A game room scuffle over a gun in Kalihi. Two North Shore shootings within a month that leave three dead. A seven-hour standoff  in Nanakuli that results in the death of an armed suspect.

A police officer is gunned down on the Big Island by a fugitive with a stolen handgun during a traffic stop. An armed suspect raises a gun at police officers during a search of an apartment in a McCully high rise.

The number of violent crimes — murder, assault, rape and robbery — committed in Hawaii by suspects with firearms increased by 24 percent from 283 in 2014 to 351 in 2017.

While the count of violent crimes committed this year with a gun will not be available until next  summer, early fall has brought a rash of shootings and conflicts that can make it seem as if Hawaii is in an unprecedented crime wave involving guns.

Not so, according to Paul Perrone, research chief for the Hawaii Department of the Attorney General.

The state began keeping statistics on violent crime in 1994. The following year saw the high-water mark for crimes involving guns, with 425. Marina Riker/Civil Beat/2018

“When you step back and look at the big picture we’re undeniably better off than we were 10, 20, 30 or more years ago,” he said. “What captures our attention are the periods in which several random events cluster together. And then we’re not so interested in periods when none of these things occur.”

In Hawaii, where the number of crimes are small to begin with, any rise or drop in the total can translate into a big percentage change.

“We’re at a bit of an upward trend, but we’re still below historically high levels,” Perrone said.

The state’s violent crime record-keeping began in 1994. The following year set the high-watermark for the number of violent crimes committed with a gun: 425.

Since then, it’s fallen far below that. In the last three years, though, it’s gone above 300 gun-related crimes annually.

For Perrone, who keeps tabs on crime for the state, there would have to be a huge spike for several years before it could be said that there’s a major new trend involving violent crime here.

“People tend to think crime is worse today than 20 years ago,” he said.  “It’s not.”

Perrone is also in charge of keeping up with the number of legal guns permitted in Hawaii, which has some of the strictest gun laws in the nation.

While the number of times a gun was used during a violent crime in Hawaii has grown by a third since 2000, legal gun ownership in Hawaii has soared from 13,617 guns registered in 2000 to 40,635 in 2017.

Perrone and others say a rise in legal gun ownership has nothing to do with crime trends here because the background check is so extensive.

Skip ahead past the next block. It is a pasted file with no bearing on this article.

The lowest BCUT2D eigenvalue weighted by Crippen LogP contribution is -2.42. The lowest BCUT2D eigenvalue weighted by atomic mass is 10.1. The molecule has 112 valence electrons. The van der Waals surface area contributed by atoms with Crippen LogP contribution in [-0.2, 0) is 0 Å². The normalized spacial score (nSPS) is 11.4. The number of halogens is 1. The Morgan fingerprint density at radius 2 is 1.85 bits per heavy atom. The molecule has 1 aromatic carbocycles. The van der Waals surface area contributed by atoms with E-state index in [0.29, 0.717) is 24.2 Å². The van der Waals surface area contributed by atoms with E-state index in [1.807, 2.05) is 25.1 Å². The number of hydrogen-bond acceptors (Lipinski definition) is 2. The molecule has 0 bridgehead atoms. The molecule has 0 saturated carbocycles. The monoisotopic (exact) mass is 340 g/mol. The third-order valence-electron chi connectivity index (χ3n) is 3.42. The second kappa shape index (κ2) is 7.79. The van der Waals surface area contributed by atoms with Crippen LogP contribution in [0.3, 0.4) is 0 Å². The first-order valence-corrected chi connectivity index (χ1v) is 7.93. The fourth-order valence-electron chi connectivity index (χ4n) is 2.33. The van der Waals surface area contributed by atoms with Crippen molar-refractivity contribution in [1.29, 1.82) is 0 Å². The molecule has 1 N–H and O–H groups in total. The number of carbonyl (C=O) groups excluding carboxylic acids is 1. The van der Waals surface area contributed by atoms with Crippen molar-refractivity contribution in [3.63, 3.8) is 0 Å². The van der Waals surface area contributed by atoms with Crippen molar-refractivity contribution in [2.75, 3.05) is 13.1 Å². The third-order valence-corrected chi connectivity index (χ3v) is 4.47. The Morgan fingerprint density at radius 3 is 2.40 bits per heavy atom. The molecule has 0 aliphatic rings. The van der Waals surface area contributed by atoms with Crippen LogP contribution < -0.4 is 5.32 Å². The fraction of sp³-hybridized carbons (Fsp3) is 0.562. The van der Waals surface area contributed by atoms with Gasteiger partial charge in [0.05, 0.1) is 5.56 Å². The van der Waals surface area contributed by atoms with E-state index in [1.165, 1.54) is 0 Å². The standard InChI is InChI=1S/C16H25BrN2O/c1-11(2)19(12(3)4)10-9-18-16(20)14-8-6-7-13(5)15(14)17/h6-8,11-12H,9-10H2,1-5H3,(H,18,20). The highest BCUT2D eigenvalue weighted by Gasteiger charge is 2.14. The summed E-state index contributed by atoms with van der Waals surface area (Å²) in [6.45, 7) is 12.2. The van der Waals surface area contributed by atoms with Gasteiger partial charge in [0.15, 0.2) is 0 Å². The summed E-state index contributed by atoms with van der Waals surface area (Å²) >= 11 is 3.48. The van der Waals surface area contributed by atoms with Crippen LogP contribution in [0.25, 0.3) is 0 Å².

Every day, people line up at the registration office at the Honolulu Police Department where gun owners file their initial four-form application for a gun permit, which includes a criminal background and mental health check. Hawaii is among only a handful of states nationwide that requires gun registration.

“Regardless of how one might feel about Hawaii’s firearms and gun registration laws, one end result is we know that our legal gun owners are perhaps the most squeaky-clean, law-abiding group one might find,” Perrone said. “By definition, they’re a group who are least likely to be involved in violent crime.”

Those who do use a firearm in a crime are more likely to do it with a stolen gun, Kauai prosecuting attorney Justin Kollar wrote in an email.

“Most of the gun crime that we see involves unregistered (i.e. illegal) firearms,” Kollar wrote. “The vast majority of gun owners in this community are law-abiding.”

Gun owner Scott Hashimoto, 52, agrees.

“You have to go through so many hoops and background checks so, you know gun owners here are pretty much probably the most law-abiding people there are,” said Hashimoto. “I can live with it because now I have kids. As much as possible, I don’t want somebody to be able to buy something and walk out the door.”

It’s not known how many guns involved in crimes in Hawaii were illegally obtained.

Currently there is no penalty for gun owners who fail to report their guns stolen and if there was, experts say, it would be nearly impossible to determine if a gun owner deliberately failed to report it missing.

Also, as a matter of policy, police departments here do not typically discuss specifics of any pending investigations, including who owns a gun recovered from a crime scene.

In the shooting of Hawaii County Police Officer Bronson Kailoa and two of the six fatal shootings by HPD officers that have occurred this year, suspects were armed with guns and all three guns were obtained illegally.

The gun used by Gavalynn Mahuka in July during a seven-hour standoff with police in Nanakuli is thought to have been illegally obtained because HPD said he had a criminal record that prohibited him from legally owning a gun.

When fugitive Justin Waiki fired at Kailoa in July he did so with a gun stolen the previous March, according to Hawaii County officials. They offered no other details about the gun because of an ongoing investigation.

And last month, the Glock handgun that Freddie Joe Whitmore aimed at HPD officers was not legally owned by him, according to HPD Chief Susan Ballard. She declined to name the gun’s owner.

News outlets have reported it was owned by local attorney Christopher Woo. Attempts by Civil Beat to reach Woo to determine how that gun made it into the hands of Whitmore have not been successful and HPD has not released any other details.

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